Spring is here and with it come new beginnings. Baby birds are chirping, tulips are sprouting, and -- marketing plans are getting reevaluated? Yep, the season of regrowth and regeneration is a great time to turn a sharp eye on your legal marketing strategy.
But, what exactly do you need to look at when reevaluating your marketing strategy? Here's three questions that can help you determine what you're doing right and what you could do better.
1. What Does Your Data Say?
Start by performing an audit of your past marketing attempts. Where is your money going, who is it reaching and what results can be attributed to it? If you notice that you've doubled your print advertising budget, but haven't seen an uptick in business -- well, it may be time to reconsider that strategy.
If you haven't already, now is also a good time to start asking new and prospective clients how they came across your firm. Use that information to guide future marketing decisions.
2. What Should I Accentuate, in What Medium?
Have you started a new practice area in a growing market? Had any high profile publicity? Is one part of your practice outperforming others? If you've finally got that training in cybersecurity or have seen an increase in your trusts and estates practice, these could all be things to highlight in your marketing. Consider the best medium to get your message across, as well -- are your potential clients reading Cigar Aficionado or looking up YouTube videos on back pain?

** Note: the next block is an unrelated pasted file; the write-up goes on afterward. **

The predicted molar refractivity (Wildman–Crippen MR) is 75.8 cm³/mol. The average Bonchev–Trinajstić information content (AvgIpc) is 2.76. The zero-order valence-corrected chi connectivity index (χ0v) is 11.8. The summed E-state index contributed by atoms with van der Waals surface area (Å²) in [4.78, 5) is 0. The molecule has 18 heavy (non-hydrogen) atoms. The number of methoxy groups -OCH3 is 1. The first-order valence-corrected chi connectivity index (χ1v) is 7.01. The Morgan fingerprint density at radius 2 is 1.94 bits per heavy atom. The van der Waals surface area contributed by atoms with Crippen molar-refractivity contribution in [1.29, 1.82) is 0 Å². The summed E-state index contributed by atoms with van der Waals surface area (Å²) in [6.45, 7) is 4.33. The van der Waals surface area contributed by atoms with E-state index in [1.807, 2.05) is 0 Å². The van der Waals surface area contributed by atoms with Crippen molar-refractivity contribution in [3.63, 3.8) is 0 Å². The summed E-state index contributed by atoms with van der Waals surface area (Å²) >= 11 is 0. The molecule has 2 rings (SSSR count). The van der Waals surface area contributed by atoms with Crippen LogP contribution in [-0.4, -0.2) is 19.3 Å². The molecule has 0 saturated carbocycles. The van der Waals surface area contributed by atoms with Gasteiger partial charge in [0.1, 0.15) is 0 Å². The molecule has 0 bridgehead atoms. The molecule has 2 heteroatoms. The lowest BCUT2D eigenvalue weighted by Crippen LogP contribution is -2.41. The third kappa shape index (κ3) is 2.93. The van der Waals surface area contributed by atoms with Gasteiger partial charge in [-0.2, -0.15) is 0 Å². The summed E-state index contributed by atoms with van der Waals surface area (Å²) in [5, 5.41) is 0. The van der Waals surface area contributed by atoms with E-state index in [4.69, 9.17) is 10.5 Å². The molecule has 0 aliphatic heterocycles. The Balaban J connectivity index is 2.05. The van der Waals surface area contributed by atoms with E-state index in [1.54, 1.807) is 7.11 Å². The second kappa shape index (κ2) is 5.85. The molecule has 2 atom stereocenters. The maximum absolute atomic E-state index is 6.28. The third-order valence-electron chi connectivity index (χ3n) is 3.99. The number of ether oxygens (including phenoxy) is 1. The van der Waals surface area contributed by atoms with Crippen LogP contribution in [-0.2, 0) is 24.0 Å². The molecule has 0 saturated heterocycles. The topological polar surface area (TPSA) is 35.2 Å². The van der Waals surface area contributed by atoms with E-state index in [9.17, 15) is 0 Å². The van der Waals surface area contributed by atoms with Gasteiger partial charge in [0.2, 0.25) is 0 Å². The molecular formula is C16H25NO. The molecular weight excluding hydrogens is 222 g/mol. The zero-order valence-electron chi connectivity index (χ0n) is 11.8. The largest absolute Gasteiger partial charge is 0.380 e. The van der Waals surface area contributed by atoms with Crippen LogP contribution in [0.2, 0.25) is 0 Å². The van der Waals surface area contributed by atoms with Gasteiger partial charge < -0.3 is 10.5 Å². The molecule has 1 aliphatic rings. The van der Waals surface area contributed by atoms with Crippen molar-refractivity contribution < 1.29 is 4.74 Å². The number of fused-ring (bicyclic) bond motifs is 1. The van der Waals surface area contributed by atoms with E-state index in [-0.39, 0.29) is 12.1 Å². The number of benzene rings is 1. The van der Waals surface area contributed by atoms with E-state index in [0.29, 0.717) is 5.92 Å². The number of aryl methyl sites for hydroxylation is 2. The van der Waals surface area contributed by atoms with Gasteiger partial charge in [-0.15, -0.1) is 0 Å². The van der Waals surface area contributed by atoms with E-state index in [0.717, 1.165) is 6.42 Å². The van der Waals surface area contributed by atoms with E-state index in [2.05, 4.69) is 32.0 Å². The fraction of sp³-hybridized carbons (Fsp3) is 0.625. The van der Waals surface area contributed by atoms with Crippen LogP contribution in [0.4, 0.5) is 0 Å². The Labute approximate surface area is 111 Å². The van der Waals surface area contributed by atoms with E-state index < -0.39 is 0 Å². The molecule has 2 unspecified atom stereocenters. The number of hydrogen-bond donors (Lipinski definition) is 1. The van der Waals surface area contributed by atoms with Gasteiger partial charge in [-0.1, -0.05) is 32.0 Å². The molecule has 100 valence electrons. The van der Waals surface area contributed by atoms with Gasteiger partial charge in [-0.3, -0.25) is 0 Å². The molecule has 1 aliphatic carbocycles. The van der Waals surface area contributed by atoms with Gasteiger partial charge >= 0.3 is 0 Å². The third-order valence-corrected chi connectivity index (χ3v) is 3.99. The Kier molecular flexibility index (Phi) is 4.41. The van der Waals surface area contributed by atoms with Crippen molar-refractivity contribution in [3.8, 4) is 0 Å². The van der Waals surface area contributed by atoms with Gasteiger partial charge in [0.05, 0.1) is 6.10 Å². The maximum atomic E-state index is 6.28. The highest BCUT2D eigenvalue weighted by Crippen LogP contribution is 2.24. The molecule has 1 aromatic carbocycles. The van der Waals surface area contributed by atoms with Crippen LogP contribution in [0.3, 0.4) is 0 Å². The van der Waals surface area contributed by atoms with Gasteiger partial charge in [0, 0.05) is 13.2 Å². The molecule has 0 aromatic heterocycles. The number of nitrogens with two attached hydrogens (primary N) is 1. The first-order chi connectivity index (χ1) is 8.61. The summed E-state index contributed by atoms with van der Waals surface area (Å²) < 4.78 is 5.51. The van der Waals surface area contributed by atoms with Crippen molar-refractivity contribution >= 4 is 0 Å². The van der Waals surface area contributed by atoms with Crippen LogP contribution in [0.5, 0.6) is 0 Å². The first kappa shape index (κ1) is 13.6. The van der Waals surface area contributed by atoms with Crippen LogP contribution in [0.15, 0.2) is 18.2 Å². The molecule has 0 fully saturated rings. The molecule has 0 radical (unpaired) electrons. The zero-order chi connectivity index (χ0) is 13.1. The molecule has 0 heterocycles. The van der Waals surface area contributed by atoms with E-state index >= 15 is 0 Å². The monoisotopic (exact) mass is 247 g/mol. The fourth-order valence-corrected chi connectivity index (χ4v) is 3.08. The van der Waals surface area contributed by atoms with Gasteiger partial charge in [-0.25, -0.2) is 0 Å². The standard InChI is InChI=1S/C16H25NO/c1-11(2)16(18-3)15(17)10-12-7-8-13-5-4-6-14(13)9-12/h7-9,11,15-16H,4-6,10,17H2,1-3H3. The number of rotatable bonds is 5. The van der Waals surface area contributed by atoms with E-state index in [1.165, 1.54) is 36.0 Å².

Consider taking a creative risk or two. We recently stumbled upon an app that allows the public to turn unwanted marketing calls into potential lawsuits, right on their smartphone. That's ingenious marketing. If you think outside the box you may be able to generate a much coveted viral audience -- think of the CDC's zombie apocalypse blog or the brilliant Law and the Multiverse blog, where two solo practitioners delve into important questions like "is Superman an illegal immigrant?"
3. How Will You Execute?
You're a lawyer, not a marketer, graphic artist, cinematographer or web developer. If you've been handling your marketing mostly on your own, consider getting some help, so you don't end up looking amateurish or spending time and money on a plan that won't pan out.
If you have been working with a marketing team and aren't satisfied with the results, let them know. Share your concerns and, if necessary, start looking elsewhere. After all, there's no law against shopping around.
Well whaddya know! If you need to set up a marketing strategy, or just need to refine the one you already have, talk to the team at FindLaw -- they can help.